“It’s just interesting because some of them change so much and some of them stay just exactly the same,” she said.

One boy used to miss school often in kindergarten but had perfect attendance in fourth grade. She recently saw that student and acknowledged his accomplishment.

“He just beamed,” she said. “I think that’s because you pay attention and you see how they did.”

She said it was frustrating to see kids with so much potential not use it. But more often, she would hear the success stories of former students becoming doctors, lawyers, nurses and other professions. A few of them have even gone on to be teachers, including two who returned to Crothersville — Ashley Spicer and Cassondra Kelly.

Looking back on her career, McCollom said she was fortunate to have good teachers to work alongside.

“We’re a small school, and we’ve all been family, and we all feed off each other. If you have a problem, you can talk to somebody else, and usually, somebody comes up with an answer. That has always been helpful,” she said.

“We’ve had a lot of people retire since I’ve been here, and we have a younger staff, which has brought in a lot of new ideas,” she said. “The technology is so different, and they just do it innately, where it’s like ‘Can you help me with that?’ and they are always very willing to help you with it.”

McCollom said part of her reason for retiring is her husband, George, was diagnosed with cancer in December.

“I already thought I was going to (retire) because he has been retired a few years and wanted me to,” she said. “It’s just time. He’s cancer-free right now. He’s still taking the cancer drug, but he’s doing really well.”

During retirement, McCollom said she plans to find time for her hobbies, including stained glass, sewing and painting projects. She and her husband also like to go to University of Kentucky volleyball games.

“I’m sure we’ll find plenty to do,” she said. “I can’t see myself not doing anything, so I’m thinking about what I want to do.”

McCollom said she may not stay away from Crothersville Elementary School too long.

She’s interesting in coming back to help with DIBELS testing, which assesses young children’s literacy. At Crothersville, that’s done three times a year for students in kindergarten through second grade.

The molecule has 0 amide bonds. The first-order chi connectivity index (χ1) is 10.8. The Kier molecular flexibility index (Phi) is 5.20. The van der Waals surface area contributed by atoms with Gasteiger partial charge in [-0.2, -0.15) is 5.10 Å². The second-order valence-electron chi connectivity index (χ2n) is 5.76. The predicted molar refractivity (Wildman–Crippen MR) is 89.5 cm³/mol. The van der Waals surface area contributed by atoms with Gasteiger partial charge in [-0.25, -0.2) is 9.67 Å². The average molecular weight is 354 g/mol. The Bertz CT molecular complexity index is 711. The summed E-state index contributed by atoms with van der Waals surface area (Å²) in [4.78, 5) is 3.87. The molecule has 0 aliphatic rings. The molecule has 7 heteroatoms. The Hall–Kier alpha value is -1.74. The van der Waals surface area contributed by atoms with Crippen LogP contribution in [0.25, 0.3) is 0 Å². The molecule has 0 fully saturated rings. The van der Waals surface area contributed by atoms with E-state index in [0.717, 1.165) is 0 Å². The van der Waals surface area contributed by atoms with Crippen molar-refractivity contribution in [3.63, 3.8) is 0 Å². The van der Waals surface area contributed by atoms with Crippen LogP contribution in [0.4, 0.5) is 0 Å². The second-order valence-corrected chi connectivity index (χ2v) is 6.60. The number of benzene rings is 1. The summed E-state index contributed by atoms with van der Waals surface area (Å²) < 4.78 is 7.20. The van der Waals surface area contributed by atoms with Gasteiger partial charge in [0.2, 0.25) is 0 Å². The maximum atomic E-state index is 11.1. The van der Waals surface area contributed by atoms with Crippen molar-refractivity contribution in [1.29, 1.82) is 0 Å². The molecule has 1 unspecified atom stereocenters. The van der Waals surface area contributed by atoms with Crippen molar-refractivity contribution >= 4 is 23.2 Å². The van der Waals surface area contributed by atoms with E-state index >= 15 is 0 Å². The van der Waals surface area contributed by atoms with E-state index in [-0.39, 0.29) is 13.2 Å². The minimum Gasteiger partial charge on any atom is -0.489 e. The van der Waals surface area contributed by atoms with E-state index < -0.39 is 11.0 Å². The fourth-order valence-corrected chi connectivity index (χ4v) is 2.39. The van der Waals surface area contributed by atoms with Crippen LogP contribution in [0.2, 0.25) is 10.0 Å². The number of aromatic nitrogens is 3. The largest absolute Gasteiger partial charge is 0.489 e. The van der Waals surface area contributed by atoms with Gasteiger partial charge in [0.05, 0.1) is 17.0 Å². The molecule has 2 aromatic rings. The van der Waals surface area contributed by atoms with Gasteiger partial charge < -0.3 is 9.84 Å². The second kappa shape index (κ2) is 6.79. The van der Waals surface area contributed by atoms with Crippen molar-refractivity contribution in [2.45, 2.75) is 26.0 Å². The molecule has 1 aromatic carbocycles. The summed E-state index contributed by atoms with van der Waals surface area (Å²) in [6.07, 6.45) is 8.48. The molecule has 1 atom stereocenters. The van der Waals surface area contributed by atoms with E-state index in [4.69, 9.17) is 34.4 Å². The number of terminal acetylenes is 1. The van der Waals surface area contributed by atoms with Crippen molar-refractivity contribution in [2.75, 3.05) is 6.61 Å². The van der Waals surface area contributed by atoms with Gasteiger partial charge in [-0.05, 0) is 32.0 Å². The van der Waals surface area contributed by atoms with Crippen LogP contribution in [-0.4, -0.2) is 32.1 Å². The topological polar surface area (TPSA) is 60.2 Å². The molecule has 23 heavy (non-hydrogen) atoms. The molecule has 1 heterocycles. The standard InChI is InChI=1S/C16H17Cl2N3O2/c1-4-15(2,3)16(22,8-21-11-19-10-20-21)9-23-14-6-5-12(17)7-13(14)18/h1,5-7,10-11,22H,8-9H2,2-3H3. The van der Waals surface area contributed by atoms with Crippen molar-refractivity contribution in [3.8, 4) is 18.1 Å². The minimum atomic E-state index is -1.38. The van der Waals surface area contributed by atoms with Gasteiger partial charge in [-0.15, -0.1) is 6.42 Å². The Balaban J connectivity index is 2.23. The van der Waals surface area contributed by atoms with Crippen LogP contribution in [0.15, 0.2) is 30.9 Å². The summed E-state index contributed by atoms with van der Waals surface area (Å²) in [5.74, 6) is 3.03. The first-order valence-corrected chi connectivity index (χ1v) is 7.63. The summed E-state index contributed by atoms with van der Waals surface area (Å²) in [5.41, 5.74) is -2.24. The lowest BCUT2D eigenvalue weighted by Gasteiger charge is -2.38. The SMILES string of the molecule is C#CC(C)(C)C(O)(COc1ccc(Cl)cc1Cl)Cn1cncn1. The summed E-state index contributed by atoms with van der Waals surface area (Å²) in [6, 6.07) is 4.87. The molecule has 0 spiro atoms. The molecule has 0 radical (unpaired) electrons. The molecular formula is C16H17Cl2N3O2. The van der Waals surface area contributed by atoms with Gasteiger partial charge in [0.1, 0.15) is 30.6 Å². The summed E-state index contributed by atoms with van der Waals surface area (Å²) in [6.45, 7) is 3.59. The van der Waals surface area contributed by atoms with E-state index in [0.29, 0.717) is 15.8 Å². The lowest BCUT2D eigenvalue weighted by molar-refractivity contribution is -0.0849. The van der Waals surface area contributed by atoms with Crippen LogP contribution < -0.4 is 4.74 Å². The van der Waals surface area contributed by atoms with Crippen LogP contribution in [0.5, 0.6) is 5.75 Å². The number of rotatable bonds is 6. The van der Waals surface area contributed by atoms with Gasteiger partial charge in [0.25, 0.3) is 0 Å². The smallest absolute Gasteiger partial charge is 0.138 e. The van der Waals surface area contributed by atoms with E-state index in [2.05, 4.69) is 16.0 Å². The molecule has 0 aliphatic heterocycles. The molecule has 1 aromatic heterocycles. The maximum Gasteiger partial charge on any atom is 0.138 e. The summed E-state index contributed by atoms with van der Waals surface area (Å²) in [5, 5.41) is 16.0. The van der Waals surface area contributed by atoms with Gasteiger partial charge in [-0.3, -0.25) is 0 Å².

“We used to have four people that did it — the two teachers, a Title I teacher and a special ed teacher — but we only have part-time special ed, so we went down to three,” she said. “It really works better with four because you can get it done better.”

Principal Chris Marshall said it will be tough not seeing McCollom every day. He has worked with her for the past eight years.

He said she brought vision, tradition and creativity to the school.

“She’s one of the most compassionate teachers I’ve ever worked with,” he said. “Mrs. McCollum loved her students and held them to the highest expectations.”

Holly Sweany is the school’s other kindergarten teacher, and Marshall said school officials are in the process of hiring McCollom’s replacement. Those are big shoes to fill, he said.

For her replacement, McCollom said her advice is to “love what you do and enjoy it and do the best you can.”

“I just hope that people remember me as being dedicated and kind and loving, but I was firm but loving,” she said. “I didn’t let (students) get away with much, but I loved them, and I hope they knew that.”

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Name: Ann McCollom

Age: 60

Hometown: Knightstown

Residence: New Albany

Education: Knightstown High School (1974); Ball State University (bachelor’s degree in elementary education with a minor in physical education, 1978; master’s degree in early education, 1981)

Occupation: Recently retired after 38 years as a teacher at Crothersville Elementary School (one year in second grade and 37 in kindergarten); she also coached junior high basketball, volleyball and track and field and junior varsity volleyball during her tenure

Family: Husband, George McCollom